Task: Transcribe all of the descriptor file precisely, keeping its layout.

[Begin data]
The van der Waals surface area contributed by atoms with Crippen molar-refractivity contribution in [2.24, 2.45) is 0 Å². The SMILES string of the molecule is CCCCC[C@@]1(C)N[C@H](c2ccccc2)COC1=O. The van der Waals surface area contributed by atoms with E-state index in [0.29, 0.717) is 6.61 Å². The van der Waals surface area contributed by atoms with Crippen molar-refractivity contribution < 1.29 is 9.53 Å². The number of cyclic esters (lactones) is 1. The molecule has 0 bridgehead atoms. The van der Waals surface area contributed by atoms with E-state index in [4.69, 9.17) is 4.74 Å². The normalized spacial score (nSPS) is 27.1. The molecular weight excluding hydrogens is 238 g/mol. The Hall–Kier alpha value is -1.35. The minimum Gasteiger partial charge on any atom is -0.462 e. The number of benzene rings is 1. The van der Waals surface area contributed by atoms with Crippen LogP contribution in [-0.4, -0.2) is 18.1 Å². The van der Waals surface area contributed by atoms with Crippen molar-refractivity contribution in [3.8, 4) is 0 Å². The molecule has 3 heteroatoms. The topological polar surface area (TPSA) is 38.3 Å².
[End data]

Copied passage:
The van der Waals surface area contributed by atoms with Crippen molar-refractivity contribution in [2.24, 2.45) is 0 Å². The SMILES string of the molecule is CCCCC[C@@]1(C)N[C@H](c2ccccc2)COC1=O. The van der Waals surface area contributed by atoms with E-state index in [0.29, 0.717) is 6.61 Å². The van der Waals surface area contributed by atoms with Crippen molar-refractivity contribution < 1.29 is 9.53 Å². The number of cyclic esters (lactones) is 1. The molecule has 0 bridgehead atoms. The van der Waals surface area contributed by atoms with E-state index in [4.69, 9.17) is 4.74 Å². The normalized spacial score (nSPS) is 27.1. The molecular weight excluding hydrogens is 238 g/mol. The Hall–Kier alpha value is -1.35. The minimum Gasteiger partial charge on any atom is -0.462 e. The number of benzene rings is 1. The van der Waals surface area contributed by atoms with Crippen LogP contribution in [-0.4, -0.2) is 18.1 Å². The van der Waals surface area contributed by atoms with Crippen molar-refractivity contribution in [3.8, 4) is 0 Å². The molecule has 3 heteroatoms. The topological polar surface area (TPSA) is 38.3 Å².